Perhaps the most immediate change stemming from COVID-19 was the shuttering of bars, coffee shops, and restaurants — a change that was swift and stark in my neck of the woods.
Overnight, the various businesses and watering holes that dominate the streets of Bushwick, Brooklyn, the seemingly innumerable cocktail lounges and trendy eateries that have attracted young professionals to this (quickly gentrifying) area, shut their doors indefinitely, fundamentally altering the dynamic of the neighborhood and putting thousands of baristas, bartenders, servers, and line cooks out of work.
The Stats: How Are Foodservice Workers Impacted During Coronavirus?
Of course, north Brooklyn is far from the only place in the city (or the nation) where foodservice workers woke up to find themselves without jobs during the coronavirus pandemic. These workers accounted for roughly 5.5 million layoffs in the immediate weeks following our nationwide shutdown, according to the Bureau of Labor Statistics.
Besides bearing the brunt of coronavirus’ economic impact, these professionals also face job security highly susceptible to the economy’s general health, accounting for 13.4 million vulnerable positions per a study conducted by the McKinsey Global Institute.
With the economy showing no signs of an immediate nationwide reopening, foodservice professionals are placed in a particularly tough position during this crisis — those without jobs are unable to return to work in the near future (or may not have jobs to return to), and those still employed are likely facing significantly reduced earnings.
And as Congress fumbles further individual stimulus beyond a one-time $1,200 IRS reimbursement — in essence chump change in relation to the myriad monthly expenses most Americans have — professionals in the restaurant and service industry are forced to pivot toward novel ways of earning income.
I sought out a handful of foodservice professionals to better understand how they’re putting food on the table, literally and figuratively, during this time of corona — and how their individual successes might inspire others in the same boat.
How Foodservice Workers Roll With the Changes During Coronavirus
Perhaps the most immediate transition for the foodservice community came in the form of reduced hours and alterations to “business as usual” where operations continued, albeit in a manner that accommodates social distancing guidelines.
Such adjustments have come in many forms, but for foodservice professionals who are still employed, there have been two predominant types of changes — businesses shifting toward a takeout-only model and a reduction in hours — both taking place, in most cases, after a brief period of closure wherein owners re-examined how to best proceed with operations throughout this unprecedented period.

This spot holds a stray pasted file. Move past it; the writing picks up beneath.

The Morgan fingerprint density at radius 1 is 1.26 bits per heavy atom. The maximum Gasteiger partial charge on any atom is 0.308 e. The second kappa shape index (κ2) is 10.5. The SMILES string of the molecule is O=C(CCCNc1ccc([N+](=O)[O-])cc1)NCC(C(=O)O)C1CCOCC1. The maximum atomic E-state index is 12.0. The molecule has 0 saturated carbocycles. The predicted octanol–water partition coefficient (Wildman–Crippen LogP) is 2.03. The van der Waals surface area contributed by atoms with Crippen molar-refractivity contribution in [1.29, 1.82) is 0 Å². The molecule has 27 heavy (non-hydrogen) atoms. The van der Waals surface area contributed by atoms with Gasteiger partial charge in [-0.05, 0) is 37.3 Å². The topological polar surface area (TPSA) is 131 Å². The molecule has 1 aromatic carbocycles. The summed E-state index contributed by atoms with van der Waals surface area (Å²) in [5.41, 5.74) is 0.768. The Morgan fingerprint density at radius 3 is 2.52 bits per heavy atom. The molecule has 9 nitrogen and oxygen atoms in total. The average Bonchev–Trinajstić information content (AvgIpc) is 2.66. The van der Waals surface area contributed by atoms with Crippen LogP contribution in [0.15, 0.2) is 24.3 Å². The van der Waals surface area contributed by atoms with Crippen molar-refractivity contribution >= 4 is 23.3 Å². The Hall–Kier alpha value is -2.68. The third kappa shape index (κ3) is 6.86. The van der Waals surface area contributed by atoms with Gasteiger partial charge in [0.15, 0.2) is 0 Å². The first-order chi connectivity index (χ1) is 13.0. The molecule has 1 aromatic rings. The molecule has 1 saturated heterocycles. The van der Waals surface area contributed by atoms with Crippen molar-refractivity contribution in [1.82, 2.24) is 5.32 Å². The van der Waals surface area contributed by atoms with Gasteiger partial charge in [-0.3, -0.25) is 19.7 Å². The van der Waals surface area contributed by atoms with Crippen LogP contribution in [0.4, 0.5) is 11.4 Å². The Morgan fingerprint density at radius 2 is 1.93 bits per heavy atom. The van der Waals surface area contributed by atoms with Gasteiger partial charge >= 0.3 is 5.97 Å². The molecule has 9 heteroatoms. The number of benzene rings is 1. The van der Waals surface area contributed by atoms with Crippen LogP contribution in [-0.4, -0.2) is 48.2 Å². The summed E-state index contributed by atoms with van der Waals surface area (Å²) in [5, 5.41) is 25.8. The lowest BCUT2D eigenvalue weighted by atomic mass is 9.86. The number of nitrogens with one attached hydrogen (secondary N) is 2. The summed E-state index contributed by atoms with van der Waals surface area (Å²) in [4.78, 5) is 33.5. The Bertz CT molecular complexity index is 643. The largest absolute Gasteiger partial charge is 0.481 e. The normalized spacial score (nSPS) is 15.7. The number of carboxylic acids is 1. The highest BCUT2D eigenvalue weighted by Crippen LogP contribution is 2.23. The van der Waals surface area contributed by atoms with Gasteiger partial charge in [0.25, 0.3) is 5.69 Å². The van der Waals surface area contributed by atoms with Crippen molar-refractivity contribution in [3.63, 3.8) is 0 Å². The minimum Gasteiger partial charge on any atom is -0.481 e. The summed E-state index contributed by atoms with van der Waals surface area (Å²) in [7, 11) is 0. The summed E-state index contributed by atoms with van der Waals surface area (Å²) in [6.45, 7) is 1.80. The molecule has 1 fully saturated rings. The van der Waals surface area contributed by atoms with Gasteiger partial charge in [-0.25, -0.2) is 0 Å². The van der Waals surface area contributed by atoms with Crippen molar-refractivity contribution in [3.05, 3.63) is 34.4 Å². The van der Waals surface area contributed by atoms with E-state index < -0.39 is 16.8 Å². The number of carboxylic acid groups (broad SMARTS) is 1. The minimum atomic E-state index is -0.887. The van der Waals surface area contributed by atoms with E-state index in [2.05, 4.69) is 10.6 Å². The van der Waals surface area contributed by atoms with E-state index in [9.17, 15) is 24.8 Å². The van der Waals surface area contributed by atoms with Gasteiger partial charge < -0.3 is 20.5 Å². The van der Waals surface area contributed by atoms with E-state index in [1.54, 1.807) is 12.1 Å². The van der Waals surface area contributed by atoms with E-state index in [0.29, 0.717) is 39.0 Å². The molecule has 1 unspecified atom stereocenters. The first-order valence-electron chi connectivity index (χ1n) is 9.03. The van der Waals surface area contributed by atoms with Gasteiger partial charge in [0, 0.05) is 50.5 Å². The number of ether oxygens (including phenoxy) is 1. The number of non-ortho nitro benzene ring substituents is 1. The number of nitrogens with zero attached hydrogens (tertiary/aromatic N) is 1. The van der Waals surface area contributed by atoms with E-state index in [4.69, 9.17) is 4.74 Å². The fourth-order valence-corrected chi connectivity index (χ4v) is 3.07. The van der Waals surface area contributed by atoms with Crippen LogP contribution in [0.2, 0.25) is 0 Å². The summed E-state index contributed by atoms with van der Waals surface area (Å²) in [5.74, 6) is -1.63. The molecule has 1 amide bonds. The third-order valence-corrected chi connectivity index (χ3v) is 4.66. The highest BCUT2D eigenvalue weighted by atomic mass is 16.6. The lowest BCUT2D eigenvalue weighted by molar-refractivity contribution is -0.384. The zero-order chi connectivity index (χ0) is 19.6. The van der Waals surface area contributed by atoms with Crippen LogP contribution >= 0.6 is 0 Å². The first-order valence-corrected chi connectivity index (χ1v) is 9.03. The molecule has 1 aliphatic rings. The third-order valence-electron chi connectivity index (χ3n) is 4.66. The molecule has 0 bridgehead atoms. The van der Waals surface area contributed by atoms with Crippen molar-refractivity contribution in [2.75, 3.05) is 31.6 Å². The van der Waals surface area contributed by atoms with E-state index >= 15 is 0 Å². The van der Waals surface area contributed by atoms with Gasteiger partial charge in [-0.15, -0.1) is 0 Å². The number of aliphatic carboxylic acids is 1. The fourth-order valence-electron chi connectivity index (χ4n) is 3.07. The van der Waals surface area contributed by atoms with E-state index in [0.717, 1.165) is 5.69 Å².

Dealing With Reduced Hours
“Our shop closed down for a bit before reopening for deep cleaning, and then, in late April, for contactless pickup and delivery-shipment of beans,” says Northern Virginia–based barista MacKenzie Reagan.
“Even when we reopened, and I was able to get some hours, this week I was scheduled for 30, which can still be a struggle,” Reagan states, noting that some weeks she’s scheduled for fewer than 20.
“A big part of the scheduling issue is that we legally can’t have all 30-odd people in the building at once, so no one’s going to get a full 40 hours every week,” she adds.
Coronavirus Challenges: Foodservice Workers and Partial Unemployment
These changes are the new normal for many foodservice workers, with a number of them filing for partial unemployment benefits to fill in for the labor hours they would normally have worked pre-coronavirus.
General delays in processing for partial unemployment insurance, however, put many in the difficult position of having to scrounge by on lesser earnings while they await help — especially those who are finding themselves out of work for the first time.
“I’ve called the New York unemployment office three times this week and have just gotten long wait times, the individual on the other side hanging up on me, or both,” says line cook David Favelli. “I’m working 15 hours a week currently, which is better than nothing, but without additional help it’s getting bad. I imagine I’ll probably be late paying my rent this month.”
The Importance of Self-Advocacy for Foodservice Workers During Coronavirus
Favelli emphasized that his ability to continue working at his current employer, albeit in a reduced capacity, was in part due to his own self-advocacy.
“I may have been a bit annoying, but when I knew my restaurant was going to reopen, I emailed my employer a handful of times to see if they had any work available,” Favelli says. “While I think I had done a pretty good job at my work beforehand, it’s possible that when it came time to choose who would be re-hired, my stressed availability put me at the front of their decision making.”
Despite long wait times being a common occurrence, contract employees and self-employed individuals who would normally not qualify for unemployment benefits are covered throughout the pandemic, regardless of where they are in the country, through the CARES Act’s Pandemic Unemployment Assistance program. This benefit pays your state’s unemployment insurance, plus an additional $600 a week for fully unemployed workers, for up to 39 weeks.
With some businesses able to continue operating in a reduced capacity as the pandemic enters its third month, it’s likely that the approach of working-as-one-can and hoping unemployment benefits will pick up the remaining slack, will remain the de facto method of maintaining a steady income.
Crowdfunding in the Community
With revenue down as businesses remain partially opened (or closed entirely), some foodservice professionals have turned to the community to find help throughout COVID-19, often using crowdfunding platforms or gift card purchases as a means of furnishing wages.